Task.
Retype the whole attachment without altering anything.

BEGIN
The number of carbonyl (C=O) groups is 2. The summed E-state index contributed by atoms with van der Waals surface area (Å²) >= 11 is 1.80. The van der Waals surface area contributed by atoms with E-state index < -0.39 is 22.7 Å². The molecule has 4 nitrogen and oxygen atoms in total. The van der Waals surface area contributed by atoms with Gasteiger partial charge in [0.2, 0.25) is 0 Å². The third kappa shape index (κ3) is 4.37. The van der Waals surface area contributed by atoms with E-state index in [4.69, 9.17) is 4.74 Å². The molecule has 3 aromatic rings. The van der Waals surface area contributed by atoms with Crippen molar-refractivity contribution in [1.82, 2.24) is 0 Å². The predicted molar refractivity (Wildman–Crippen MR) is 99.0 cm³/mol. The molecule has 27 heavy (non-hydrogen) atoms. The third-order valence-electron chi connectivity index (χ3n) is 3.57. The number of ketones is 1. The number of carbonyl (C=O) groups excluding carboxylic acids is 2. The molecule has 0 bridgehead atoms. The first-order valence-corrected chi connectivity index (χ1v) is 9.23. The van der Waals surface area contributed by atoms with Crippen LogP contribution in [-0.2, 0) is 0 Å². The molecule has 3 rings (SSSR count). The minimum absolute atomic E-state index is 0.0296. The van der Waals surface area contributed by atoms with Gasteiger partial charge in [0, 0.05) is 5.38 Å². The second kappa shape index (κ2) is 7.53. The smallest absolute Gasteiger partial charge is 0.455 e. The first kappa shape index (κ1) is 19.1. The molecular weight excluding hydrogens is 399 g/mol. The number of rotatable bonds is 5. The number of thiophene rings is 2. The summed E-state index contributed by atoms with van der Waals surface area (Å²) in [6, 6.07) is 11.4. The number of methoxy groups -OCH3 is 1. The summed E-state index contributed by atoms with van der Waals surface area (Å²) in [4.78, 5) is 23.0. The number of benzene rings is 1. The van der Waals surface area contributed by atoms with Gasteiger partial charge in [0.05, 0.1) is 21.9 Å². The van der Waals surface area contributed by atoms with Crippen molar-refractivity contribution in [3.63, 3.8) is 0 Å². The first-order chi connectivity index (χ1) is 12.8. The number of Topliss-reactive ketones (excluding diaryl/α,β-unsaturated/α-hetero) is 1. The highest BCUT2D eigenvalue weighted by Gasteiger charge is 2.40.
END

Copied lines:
The number of carbonyl (C=O) groups is 2. The summed E-state index contributed by atoms with van der Waals surface area (Å²) >= 11 is 1.80. The van der Waals surface area contributed by atoms with E-state index < -0.39 is 22.7 Å². The molecule has 4 nitrogen and oxygen atoms in total. The van der Waals surface area contributed by atoms with Gasteiger partial charge in [0.2, 0.25) is 0 Å². The third kappa shape index (κ3) is 4.37. The van der Waals surface area contributed by atoms with E-state index in [4.69, 9.17) is 4.74 Å². The molecule has 3 aromatic rings. The van der Waals surface area contributed by atoms with Crippen molar-refractivity contribution in [1.82, 2.24) is 0 Å². The predicted molar refractivity (Wildman–Crippen MR) is 99.0 cm³/mol. The molecule has 27 heavy (non-hydrogen) atoms. The third-order valence-electron chi connectivity index (χ3n) is 3.57. The number of ketones is 1. The number of carbonyl (C=O) groups excluding carboxylic acids is 2. The molecule has 0 bridgehead atoms. The first-order valence-corrected chi connectivity index (χ1v) is 9.23. The van der Waals surface area contributed by atoms with Crippen LogP contribution in [-0.2, 0) is 0 Å². The molecule has 3 rings (SSSR count). The minimum absolute atomic E-state index is 0.0296. The van der Waals surface area contributed by atoms with Gasteiger partial charge in [0, 0.05) is 5.38 Å². The second kappa shape index (κ2) is 7.53. The smallest absolute Gasteiger partial charge is 0.455 e. The first kappa shape index (κ1) is 19.1. The molecular weight excluding hydrogens is 399 g/mol. The number of rotatable bonds is 5. The number of thiophene rings is 2. The summed E-state index contributed by atoms with van der Waals surface area (Å²) in [6, 6.07) is 11.4. The number of methoxy groups -OCH3 is 1. The summed E-state index contributed by atoms with van der Waals surface area (Å²) in [4.78, 5) is 23.0. The number of benzene rings is 1. The van der Waals surface area contributed by atoms with Gasteiger partial charge in [0.05, 0.1) is 21.9 Å². The van der Waals surface area contributed by atoms with Crippen molar-refractivity contribution in [3.63, 3.8) is 0 Å². The first-order chi connectivity index (χ1) is 12.8. The number of Topliss-reactive ketones (excluding diaryl/α,β-unsaturated/α-hetero) is 1. The highest BCUT2D eigenvalue weighted by Gasteiger charge is 2.40.